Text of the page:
MAC: Mines and Communities

Chile: The scandalous fall of Pinochet's copper law

Published by MAC on 2016-05-11
Source: Bloomberg (2016-05-10)

Corruption in military expenditure revealed

The Copper Reserve Law, a "relic" of the Pinochet dictatorship, guaranteed that 10% of all sales made by the state-owned Codelco copper company will be given to Chile’s armed forces.

With copper prices booming for much of the past decade, that was as much as $14.3 billion between 2000 and 2015. How the military spent that money was up to them, with little oversight from the government.

Even after re-equipping the army, navy and air force in the past decade, the fund may still contain about $6.6 billion, or almost 3 percent of Chile’s gross domestic product, according to lawmaker Jaime Pilowsky, who heads a congressional commission that is investigating corruption in the army.

Meanwhile, journalist Mauricio Weibel has uncovered the story of how at least $3.5 million from the fund was filched by one of its administrators to finance a lifestyle of gambling, horse races and foreign travel.

In his recently-published book “Betrayal of the Homeland” (Traición a la patria) Weibel uncovers many more cases of corruption in military expenditure.

Codelco is the world´s top copper producer, with 1.84 million tonnes of the red metal mined in 2014.

See video presentation (in Spanish): "Traición a la patria" by Mauricio Weibel

See previous article on MAC: Pinochet's copper "relic" may finally fall (2009)

Chile's Secret Weapons Fund Under Attack After Gambling Scandal

Laura Millan Lombrana

Bloomberg - http://www.bloomberg.com/news/articles/2016-05-10/chile-s-secret-weapons-fund-under-attack-after-gambling-scandal

10 May 2016

Chile’s military manages an undisclosed fund for weapons -- few know how many billions of dollars it contains, or where it is invested or exactly what it is spent on. Now, a scandal involving bets at a local casino looks set to change all that.

Prosecutors and journalists are unraveling the story of how at least $3.5 million from the fund was filched by one of its administrators to finance a lifestyle of gambling, horse races and foreign travel.

The journalist Mauricio Weibel, who uncovered the scandal and wrote a book on it, says the case may be the start of many.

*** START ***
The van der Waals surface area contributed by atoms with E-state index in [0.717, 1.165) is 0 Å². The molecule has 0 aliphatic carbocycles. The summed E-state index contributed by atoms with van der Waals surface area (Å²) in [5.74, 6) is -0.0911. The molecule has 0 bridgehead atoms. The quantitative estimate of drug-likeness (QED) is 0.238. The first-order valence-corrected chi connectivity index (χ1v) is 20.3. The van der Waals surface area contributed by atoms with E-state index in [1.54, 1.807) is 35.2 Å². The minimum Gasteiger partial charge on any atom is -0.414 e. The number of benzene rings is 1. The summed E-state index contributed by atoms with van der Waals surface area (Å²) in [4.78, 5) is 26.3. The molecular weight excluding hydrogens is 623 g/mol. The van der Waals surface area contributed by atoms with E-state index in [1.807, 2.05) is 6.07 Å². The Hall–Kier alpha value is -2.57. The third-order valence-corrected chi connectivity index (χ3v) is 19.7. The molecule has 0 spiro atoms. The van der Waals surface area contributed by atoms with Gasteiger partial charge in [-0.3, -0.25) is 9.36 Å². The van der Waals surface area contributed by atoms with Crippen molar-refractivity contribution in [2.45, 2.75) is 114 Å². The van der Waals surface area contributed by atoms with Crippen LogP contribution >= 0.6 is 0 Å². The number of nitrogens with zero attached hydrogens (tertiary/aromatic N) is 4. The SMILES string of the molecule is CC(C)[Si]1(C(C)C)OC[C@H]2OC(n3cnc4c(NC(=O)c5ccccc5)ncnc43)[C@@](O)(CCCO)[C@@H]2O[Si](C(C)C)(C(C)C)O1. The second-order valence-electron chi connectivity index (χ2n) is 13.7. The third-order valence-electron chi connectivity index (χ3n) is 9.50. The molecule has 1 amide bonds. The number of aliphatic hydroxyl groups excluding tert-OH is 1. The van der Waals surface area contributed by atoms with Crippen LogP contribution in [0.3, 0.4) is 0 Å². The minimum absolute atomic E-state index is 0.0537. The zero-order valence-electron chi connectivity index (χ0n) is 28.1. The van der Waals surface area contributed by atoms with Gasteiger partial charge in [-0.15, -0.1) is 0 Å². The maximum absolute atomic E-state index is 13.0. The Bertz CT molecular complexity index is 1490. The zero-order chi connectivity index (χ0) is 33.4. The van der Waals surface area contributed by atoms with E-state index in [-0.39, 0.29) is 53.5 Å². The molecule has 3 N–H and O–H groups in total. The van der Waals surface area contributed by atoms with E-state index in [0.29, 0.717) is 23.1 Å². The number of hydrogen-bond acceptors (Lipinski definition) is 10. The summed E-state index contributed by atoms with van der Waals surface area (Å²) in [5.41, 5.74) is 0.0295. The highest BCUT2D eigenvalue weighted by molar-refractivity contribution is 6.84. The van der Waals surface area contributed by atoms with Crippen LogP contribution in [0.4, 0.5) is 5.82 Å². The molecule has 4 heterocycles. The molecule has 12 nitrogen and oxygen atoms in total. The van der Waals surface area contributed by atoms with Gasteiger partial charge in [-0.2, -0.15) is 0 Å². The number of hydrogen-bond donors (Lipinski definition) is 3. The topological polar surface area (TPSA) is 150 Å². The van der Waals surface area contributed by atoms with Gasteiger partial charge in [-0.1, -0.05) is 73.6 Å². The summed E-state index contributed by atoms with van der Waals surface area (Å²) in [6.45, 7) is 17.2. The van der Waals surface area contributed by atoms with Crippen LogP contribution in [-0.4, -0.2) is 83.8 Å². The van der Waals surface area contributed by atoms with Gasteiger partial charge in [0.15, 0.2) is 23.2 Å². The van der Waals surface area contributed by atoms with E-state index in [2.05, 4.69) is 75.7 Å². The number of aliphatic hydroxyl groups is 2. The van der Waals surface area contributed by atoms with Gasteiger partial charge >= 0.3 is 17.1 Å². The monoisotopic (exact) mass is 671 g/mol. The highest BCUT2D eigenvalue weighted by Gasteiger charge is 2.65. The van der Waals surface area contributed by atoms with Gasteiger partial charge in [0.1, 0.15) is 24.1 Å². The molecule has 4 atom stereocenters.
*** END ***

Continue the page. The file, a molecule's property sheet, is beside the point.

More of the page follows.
“We still don’t know how big this is, but we know that corruption is widespread,” Weibel said. “Every day we see information of larger cases and our feeling is that this is only the beginning of a long investigation about corruption and fraud within the armed forces.”

The case follows a series of separate scandals in Chile over political campaign financing and bribery and further dents the image of a country famed for its honesty. It also threatens the last legacy of a military dictatorship that once controlled everything that happened in the South American nation and brooked no criticism of its reputation.

As the press and legal system become emboldened, the government is pledging greater transparency and the military is a shadow of its former self.

‘Abomination’

The weapons fund is financed through a law shaped during the dictatorship of Augusto Pinochet that guaranteed the military 10 percent of the sales of the state-owned copper miner Codelco.

With copper prices booming for much of the past decade, that was a lot of money, as much as $14.3 billion between 2000 and 2015. How the military spent that money was up to them, with little oversight from the government.

Even after updating the army, navy and air force in the past decade, the fund may still contain about $6.6 billion, or almost 3 percent of Chile’s gross domestic product, according to lawmaker Jaime Pilowsky, who heads the congressional commission that is investigating corruption in the army.

“It is an abomination that in times of democracy this law operates under such secrecy,” Pilowsky said in a written statement. “There can’t be more secret laws closed in vaults, difficult to access even for congressmen.”

Pilowsky is now campaigning to change the way the military is financed, ensuring greater control by the government.

In the Beginning

An ongoing investigation by military prosecutor Paola Jofre has revealed 2,500 supposedly irregular invoices given by administrators of the fund in less than a year.

Prosecutors have charged six military officials and another three civilians who were contracted to do work for the army and produced false invoices. At least two of the officials have admitted their guilt.

Now, the net may be cast wider. Prosecutors are investigating how the army’s former commander-in-chief, Juan Miguel Fuente-Alba, was able to spend almost $400,000 traveling around the world, even as he bought and sold properties across Chile, according to Weibel.

Time to Change

Getting to the bottom of the cases may not be easy. In a recently-published book “Betrayal of the Homeland,” Weibel unveiled numerous cases of corruption in military expenditure, but most of his sources refused to speak on the record, he said.

“Most of my sources were physically or verbally threatened and my house was broken into three times as I wrote the book,” he said in a telephone interview.

While the current Commander-in-Chief of the Armed Forces Humberto Oviedo has called on people to respect the presumption of innocence until proven guilty, the government is indicating that military spending can’t go on as before.

“This is the moment to make changes," Defense Minister Antonio Gomez said Friday. “To get out of this situation, we can’t take shortcuts or deny reality. The first step is to recognize the mistakes and the negligence that led to this situation.”

Home | About Us | Companies | Countries | Minerals | Contact Us
© Mines and Communities 2013. Web site by Zippy Info